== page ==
Right. Extraction close to the source. Those pictures, the cartoons showed someone's flesh being ripped off by a vacuum cleaner. You had to be very close to the source. If you're vacuuming your car, you know that it's really difficult to get all that dust and dirt out of the carpets. You have to be right up close with the nozzle. Holding a nozzle half an inch away, nothing much happens.

Right. This is a person doing wet grinding of a stone bench top. They're using oodles of water, right? You can see the water everywhere, but behind him, they've got this Nederman type hood, trying to suck the air away. Now, that hood really needs to be right up close here because a lot of the really fine dust is not going to be stopped by that water spray. Instead, it's over here, it's doing nothing.

When you're designing industrial ventilation systems, 90% of the design is with the hood. Getting the hood right so you're actually capturing the dust. If the capture is ineffective, then the person's going to be breathing more toxic air, you're going to need a much larger vacuum, a much bigger fan, much bigger initial cost and a much bigger running cost. It's also going to be very noisy. It's not uncommon to see a system turned off because it's too noisy. Many systems are very badly designed even on tools.

Right. There's some research done by the health and safety executive in England. They looked at on tool controls. Their estimate was it reduces exposure by 90%. Now, is 90% enough? Because the tools will never completely eliminate exposures.

Right. One of the things you can do is change the particle size. This is where we're talking about the water sprays, but go back to what we saw from the 1930s. It didn't matter how much water you use, you never going to get complete capture of the very fine toxic silica particles.

Right. This person here, doing it dry, doing it wet. I think I can see a little bit of a haze of the very fine stuff, but you're not going to be seeing that very fine toxic stuff because it's not visible to the human eye.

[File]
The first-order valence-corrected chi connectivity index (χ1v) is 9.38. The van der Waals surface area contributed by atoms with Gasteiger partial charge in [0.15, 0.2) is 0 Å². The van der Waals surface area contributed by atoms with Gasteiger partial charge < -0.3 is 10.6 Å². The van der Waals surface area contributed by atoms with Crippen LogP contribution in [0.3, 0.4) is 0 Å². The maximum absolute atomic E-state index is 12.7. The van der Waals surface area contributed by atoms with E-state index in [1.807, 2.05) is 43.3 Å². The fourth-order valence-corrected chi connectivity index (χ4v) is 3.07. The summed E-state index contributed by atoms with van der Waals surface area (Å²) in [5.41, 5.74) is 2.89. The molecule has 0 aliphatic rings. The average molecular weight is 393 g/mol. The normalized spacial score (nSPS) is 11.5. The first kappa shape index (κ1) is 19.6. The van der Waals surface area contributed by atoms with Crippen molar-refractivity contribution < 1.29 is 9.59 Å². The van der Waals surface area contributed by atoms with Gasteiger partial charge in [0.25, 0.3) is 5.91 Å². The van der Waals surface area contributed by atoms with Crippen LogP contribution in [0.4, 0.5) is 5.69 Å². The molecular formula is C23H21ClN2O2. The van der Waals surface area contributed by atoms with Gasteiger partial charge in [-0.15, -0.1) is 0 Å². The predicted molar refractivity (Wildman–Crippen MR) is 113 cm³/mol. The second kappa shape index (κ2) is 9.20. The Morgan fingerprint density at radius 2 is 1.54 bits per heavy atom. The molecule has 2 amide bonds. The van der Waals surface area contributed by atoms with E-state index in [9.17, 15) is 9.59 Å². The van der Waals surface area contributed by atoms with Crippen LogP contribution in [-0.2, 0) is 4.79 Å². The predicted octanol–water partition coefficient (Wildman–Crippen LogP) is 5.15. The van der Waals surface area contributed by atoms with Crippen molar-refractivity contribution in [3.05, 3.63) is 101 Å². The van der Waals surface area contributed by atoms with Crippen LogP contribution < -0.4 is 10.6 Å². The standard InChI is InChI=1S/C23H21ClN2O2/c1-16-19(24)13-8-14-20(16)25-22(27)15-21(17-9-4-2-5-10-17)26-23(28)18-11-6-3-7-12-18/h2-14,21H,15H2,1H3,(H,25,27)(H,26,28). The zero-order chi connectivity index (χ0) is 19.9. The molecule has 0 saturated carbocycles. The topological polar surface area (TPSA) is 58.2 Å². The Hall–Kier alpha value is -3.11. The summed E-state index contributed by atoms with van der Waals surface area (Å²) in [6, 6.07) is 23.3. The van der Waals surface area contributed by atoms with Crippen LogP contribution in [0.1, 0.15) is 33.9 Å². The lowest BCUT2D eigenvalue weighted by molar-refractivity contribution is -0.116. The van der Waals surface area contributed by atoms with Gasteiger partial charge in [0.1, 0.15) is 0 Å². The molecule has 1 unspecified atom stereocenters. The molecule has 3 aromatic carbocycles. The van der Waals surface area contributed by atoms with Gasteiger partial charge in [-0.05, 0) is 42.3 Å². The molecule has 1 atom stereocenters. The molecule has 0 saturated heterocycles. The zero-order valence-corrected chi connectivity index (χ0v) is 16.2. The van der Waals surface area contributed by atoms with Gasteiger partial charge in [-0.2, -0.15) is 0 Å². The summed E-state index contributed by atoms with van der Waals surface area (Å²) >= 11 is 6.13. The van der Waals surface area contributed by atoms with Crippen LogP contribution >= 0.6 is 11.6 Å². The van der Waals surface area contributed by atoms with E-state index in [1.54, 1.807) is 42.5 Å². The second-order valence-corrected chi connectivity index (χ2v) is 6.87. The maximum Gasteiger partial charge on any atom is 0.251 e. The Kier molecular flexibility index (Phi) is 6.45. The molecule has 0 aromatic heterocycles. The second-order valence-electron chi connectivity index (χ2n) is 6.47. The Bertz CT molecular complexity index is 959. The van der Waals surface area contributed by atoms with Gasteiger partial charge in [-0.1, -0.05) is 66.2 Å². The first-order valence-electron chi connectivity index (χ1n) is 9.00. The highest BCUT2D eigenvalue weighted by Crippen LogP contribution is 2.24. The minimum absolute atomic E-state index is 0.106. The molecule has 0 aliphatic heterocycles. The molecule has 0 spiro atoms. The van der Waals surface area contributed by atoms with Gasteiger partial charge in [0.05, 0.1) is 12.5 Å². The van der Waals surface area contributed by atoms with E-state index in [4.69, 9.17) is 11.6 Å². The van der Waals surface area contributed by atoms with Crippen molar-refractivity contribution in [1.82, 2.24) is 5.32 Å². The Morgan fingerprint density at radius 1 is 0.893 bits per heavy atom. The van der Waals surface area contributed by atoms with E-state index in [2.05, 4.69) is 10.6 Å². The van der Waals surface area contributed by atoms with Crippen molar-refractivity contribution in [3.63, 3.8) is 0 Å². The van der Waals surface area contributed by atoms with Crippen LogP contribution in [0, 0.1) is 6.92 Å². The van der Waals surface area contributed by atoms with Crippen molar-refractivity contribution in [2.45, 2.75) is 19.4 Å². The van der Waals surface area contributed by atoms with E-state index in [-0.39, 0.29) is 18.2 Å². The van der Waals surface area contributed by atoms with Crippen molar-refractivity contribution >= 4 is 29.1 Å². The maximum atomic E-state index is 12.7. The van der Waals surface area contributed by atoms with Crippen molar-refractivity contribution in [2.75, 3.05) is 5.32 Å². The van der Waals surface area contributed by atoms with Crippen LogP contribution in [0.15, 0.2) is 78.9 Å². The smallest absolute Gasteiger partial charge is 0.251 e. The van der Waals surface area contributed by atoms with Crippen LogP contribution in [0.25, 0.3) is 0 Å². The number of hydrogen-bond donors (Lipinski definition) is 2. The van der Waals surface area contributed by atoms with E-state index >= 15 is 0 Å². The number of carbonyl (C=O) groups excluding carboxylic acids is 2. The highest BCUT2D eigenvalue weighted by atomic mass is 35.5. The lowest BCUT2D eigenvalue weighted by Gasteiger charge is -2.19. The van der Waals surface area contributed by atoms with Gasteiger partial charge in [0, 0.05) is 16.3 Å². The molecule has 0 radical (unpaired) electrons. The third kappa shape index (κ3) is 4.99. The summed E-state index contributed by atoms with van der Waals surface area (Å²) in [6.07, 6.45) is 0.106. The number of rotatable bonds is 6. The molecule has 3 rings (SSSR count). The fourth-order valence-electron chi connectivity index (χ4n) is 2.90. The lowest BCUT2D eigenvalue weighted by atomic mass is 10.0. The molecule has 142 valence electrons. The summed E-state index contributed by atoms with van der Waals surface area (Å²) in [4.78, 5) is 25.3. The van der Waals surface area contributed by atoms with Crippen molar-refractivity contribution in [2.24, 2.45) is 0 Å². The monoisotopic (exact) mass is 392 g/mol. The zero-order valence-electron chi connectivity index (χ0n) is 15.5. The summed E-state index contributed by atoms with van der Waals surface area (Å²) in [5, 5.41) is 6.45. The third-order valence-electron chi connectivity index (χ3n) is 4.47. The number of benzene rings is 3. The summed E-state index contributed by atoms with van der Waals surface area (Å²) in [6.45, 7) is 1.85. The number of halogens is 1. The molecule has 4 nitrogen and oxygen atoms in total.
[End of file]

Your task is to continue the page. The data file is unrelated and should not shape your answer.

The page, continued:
Traditional water suppression is a bit like gluing peas together with basketball sized lumps of water. Right? Now, as Martin said in the last talk, the physics is totally different. These particles of silica can move between the water. Huge amount of water there and it's just going to make the whole process wet. Right? Good dust suppression, it should be fairly dry. Right?

Now, that doesn't look particularly optimistic, right? Here, you got your little blue water droplets. Now, the problem with very fine droplets is they tend to evaporate quickly and the nozzles will tend to clog. You see your silica particles. Right. Down here, you've got two silica particles being glued together by a tiny droplet. Right? Any more than that is you feel like a waste, but that will actually be a fairly dry operation. It'll be a lot more effective than if you can put the same amount of water or even a tiny fraction of that water into very fine droplets, you'll be able to glue a lot of the small particles together and make them non-respirable or even drop out of the air.

Okay. This is from a paper published in the Annals of Occupational Hygiene. Now the Annals of Occupational Hygiene is the best source of published information on dust with occupational hygiene. Here we're looking at respirable silica dust suppression during artificial stone countertop cutting. Sounds good, doesn't it? But do it dry, we're getting about 44.4 mg per cubic meter, which is a lot higher than a 0.1 mg per cubic meter. We do it wet, we're down to 4.9, still too high. Using a water curtain as well, right? There's the machine they're using, a saw, and they're supplying water and that's the extraction ventilation, right? It got wheels and this is doing stone benchtops.

Now, just get the right button. That's where the extra water as a curtain, but if you actually went to wet plus the local exhaust ventilation, you're down to 0.6. now, the duty cycle of the cutting and not cutting probably would be so that you're actually down below the exposure limit, but if it was like that all day, you're going to use wet cutting local exhaust ventilation, LEV, plus respiratory protection to give you adequate protection. Right? That can actually be freely downloaded. The slides, will they be made available? Yeah?

Right. Had to mention tunnelling. Right? We've had all these tunnels built under Brisbane. Probably not as bad as Sydney where it's pure sandstone. This is taken from the tunnelling company's website for Legacy Way. There's the huge machine. They're really impressive bits of engineering, about 100 meters long and these huge cutters.